Shalin Arokia Mary Maria Lawrence

Shalin Lawrence got married when she was 21 years old, but three months later, her husband left her for another person. Because divorced women are stigmatized where Shalin lives in Southern India, this experience exposed her to discrimination, so she decided to spend her Day of Compassion with a group of people who, like her, suffer from ill-treatment: transgender people. Specifically, she visited the office of the Transgender Rights Association and befriended more than a dozen transgender women. During the meeting, Shalin and her new friends traded stories, ate lunch together, and even celebrated Shalin's upcoming birthday with a cake. She also pledged to provide them with free computer training, help those who were unemployed to get jobs, and join them in their fight for social justice. According to Shalin, "these activities connected me to my soul."

Sean McDonnell

Sean McDonnell is a pediatric dentist living in Florida, and his original plan for the Day of Compassion involved launching a science club at his children's school. When he spoke with the school principal, however, she had a more pressing matter to discuss. "Do you know of any families that would be willing to take in two children?" The parents of two students, Becca and Raymond (ages 7 and 4), had run into trouble with the law, and the children were suddenly without a home or caregiver. After conferring with his wife, Sean offered to provide a home for Becca and Raymond, who ended up living with his family for six weeks, until their mother was able to continue caring for them. What Sean reported after the Day of Compassion is that the beneficiaries of the experience included not only Becca and Raymond, but Sean himself, his wife, and their children.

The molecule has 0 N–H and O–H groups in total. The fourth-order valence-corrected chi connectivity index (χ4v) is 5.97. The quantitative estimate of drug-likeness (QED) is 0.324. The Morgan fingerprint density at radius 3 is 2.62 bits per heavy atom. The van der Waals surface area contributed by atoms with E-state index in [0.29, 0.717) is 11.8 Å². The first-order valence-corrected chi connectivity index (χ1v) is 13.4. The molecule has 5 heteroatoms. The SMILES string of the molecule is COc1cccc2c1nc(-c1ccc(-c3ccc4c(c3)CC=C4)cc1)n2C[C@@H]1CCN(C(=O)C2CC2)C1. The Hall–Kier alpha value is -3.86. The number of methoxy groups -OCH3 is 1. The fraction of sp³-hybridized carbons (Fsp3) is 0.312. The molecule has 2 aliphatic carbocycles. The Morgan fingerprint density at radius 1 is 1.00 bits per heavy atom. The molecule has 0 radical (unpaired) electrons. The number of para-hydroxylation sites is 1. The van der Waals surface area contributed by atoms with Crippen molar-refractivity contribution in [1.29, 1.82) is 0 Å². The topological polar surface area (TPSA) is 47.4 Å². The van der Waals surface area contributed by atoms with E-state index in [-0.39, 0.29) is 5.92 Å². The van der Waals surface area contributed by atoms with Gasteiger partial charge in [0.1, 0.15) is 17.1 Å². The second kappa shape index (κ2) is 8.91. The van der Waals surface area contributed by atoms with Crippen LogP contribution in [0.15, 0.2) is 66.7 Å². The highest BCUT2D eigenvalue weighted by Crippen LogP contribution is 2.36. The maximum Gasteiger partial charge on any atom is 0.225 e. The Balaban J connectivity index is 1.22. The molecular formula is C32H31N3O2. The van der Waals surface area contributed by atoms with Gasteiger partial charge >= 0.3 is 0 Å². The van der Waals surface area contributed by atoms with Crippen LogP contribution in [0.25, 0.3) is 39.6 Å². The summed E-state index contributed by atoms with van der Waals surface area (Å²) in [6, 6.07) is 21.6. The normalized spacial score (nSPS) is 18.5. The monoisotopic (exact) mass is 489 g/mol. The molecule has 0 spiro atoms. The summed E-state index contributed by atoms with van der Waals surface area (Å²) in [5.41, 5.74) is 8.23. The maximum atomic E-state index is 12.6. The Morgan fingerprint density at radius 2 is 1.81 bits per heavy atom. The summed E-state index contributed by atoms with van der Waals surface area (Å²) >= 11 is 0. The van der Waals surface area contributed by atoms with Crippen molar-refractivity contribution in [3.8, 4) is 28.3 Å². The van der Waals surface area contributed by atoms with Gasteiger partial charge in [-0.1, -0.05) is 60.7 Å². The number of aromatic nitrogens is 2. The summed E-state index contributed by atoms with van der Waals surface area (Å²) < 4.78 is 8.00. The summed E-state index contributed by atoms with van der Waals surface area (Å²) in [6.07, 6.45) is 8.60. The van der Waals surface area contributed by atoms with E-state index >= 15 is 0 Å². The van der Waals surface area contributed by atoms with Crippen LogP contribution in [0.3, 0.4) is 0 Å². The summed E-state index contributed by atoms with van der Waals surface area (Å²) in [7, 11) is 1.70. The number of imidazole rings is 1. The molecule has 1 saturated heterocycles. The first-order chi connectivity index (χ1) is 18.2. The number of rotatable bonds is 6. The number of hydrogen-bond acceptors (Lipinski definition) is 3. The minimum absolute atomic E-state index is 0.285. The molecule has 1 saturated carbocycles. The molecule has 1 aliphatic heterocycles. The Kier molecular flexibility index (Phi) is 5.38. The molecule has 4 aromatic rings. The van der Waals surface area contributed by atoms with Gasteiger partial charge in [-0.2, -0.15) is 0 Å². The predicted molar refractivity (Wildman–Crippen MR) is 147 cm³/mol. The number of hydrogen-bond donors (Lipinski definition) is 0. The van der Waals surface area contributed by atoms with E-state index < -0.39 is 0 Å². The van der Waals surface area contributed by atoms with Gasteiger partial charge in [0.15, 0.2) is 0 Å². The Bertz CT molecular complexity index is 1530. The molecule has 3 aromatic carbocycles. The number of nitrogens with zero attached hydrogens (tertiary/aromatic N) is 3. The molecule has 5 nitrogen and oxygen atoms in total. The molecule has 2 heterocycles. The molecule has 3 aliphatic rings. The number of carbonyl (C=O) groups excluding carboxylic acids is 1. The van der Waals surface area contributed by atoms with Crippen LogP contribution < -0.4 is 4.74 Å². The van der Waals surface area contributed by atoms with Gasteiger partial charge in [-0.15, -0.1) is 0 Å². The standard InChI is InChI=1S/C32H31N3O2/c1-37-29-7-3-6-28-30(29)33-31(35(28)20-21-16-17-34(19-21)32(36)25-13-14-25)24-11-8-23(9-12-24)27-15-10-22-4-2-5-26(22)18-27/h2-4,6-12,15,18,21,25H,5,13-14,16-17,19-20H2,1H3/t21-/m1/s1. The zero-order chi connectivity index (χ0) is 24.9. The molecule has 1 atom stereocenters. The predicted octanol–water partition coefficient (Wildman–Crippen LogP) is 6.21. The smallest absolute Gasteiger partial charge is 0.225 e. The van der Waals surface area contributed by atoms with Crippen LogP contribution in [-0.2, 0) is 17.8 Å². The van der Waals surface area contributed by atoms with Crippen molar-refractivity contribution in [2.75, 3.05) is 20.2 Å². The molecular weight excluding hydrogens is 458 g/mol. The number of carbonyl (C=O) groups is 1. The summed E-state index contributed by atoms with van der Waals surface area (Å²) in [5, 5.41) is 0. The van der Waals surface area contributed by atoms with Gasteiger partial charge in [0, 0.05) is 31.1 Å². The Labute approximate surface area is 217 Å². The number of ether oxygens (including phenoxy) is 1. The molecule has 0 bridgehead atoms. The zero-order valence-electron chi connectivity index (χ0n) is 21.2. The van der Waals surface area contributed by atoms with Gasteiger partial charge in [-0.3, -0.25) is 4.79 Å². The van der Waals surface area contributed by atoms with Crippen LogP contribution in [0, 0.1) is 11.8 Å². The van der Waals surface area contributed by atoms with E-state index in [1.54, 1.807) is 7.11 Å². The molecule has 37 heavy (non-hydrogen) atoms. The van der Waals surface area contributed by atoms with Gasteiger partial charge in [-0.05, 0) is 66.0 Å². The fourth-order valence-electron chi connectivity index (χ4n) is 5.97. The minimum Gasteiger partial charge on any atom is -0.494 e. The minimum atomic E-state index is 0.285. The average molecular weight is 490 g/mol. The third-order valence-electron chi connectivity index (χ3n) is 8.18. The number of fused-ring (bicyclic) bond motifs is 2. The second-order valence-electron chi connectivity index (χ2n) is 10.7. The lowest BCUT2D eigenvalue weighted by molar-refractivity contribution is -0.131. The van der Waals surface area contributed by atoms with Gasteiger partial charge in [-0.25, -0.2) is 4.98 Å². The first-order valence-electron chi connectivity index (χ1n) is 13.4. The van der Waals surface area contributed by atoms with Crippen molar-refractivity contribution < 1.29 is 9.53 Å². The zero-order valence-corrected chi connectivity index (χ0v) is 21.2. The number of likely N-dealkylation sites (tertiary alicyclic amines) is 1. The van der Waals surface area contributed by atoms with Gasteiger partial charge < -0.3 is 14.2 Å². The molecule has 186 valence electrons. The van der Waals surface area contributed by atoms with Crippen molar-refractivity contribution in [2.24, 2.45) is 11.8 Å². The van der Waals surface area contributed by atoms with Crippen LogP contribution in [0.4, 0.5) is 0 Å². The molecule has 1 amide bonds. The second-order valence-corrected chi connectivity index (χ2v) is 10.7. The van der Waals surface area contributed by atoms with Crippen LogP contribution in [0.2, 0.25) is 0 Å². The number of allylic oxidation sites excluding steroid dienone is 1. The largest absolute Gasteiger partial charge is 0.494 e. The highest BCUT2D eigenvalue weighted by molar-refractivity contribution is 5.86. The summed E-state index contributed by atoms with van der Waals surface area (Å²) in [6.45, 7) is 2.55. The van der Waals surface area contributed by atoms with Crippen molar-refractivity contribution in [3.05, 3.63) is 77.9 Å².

Mario Roberto E. Hormigos

Mario Hormigos has long felt sorry for the migrant laborers at his workplace in Saudi Arabia. Nearly all of the laborers are from Bangladesh or Nepal, and with wages of $4.00 or less per day, they can't afford much more than a piece of bread a day, washed down with potentially unsafe tap water. During his Day of Compassion, Mario had a water dispenser placed near the laborers' work area to provide clean, safe drinking water, and he persuaded the cafeteria manager to give them free fruit as well as untouched leftover food from the cafeteria. These changes led to a noticeable improvement in job performance among the laborers, which in turn led Mario's colleagues to buy food for the laborers and get to know them by name. Perhaps the biggest change is that Mario's company is now considering the possibility of absorbing the laborers into its internal workforce, which would offer medical benefits. As Mario put it, "Our company today, the community tomorrow!"

Sutirtha Ghosh